Virginia is different than most states in that we hold regular state legislative elections in odd-numbered years. So in 2011 we will vote in a new General Assembly. While most states have a year to complete the redistricting process, we don't! And there are many factors which make a quick redistricting process nearly impossible. Consider the following; Democrats control the Senate, Republicans the House which means a longer negotiation period on any proposed plans. In addition like most southern states, Virginia has to get approval from the Justice department for their redistricting plan. Ironically, Virginia which elected the nations first African American governor 20 years ago still needs to get Federal approval.
It seems likely that the new boundaries will not be drawn and approved in time. What will happen to the 2011 elections? Well, the most interesting scenario comes from Josh Goodman in an article he wrote for Governing Magazine:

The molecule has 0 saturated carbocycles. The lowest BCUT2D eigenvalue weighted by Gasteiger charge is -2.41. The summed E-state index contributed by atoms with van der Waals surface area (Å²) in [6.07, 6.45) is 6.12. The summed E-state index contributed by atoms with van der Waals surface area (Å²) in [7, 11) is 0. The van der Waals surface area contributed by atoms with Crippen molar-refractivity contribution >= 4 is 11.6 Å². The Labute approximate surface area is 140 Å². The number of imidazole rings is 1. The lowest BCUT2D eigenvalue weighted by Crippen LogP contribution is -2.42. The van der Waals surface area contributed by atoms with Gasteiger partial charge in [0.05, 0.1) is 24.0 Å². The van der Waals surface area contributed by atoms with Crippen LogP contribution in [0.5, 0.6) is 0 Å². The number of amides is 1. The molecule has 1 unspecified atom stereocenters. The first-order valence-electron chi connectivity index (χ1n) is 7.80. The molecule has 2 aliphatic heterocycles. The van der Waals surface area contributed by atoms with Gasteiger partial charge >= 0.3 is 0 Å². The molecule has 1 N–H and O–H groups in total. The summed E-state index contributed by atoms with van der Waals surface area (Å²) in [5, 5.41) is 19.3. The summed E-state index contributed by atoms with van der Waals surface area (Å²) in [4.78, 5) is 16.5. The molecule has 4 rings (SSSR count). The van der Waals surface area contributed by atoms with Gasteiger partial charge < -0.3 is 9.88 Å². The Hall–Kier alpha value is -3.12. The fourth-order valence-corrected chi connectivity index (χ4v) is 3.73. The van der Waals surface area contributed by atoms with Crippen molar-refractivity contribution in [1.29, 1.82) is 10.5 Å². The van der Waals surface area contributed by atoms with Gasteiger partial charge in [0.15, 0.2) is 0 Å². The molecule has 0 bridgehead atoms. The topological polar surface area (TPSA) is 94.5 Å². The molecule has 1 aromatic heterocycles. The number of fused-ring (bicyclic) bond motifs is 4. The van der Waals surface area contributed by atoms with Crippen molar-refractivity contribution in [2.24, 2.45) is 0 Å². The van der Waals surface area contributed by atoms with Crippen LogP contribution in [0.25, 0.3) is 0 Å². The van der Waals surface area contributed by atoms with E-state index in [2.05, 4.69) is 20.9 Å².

"Without a quick agreement on new lines, a judge will have to decide what to do with the 2011 elections. The most likely decision will be to follow the 1981 precedent, with legislators on the ballot(in the old district)in 2011 for one-year terms in the Senate and House. This would put all 140 seats in the General Assembly back on the ballot in 2012 as President Obama is seeking reelection."
If this scenario comes to pass Democrat legislators will have to run with an unpopular Obama in 2012. That could cost Democrats even more seats if Obama, as I suspect, will not only fail to carry Virginia, he will be lucky if he breaks 40 percent of the vote. Perhaps such a nightmare scenario will compel the Democrat Senate to push for a quick decision on the new lines. It Should be interesting to watch.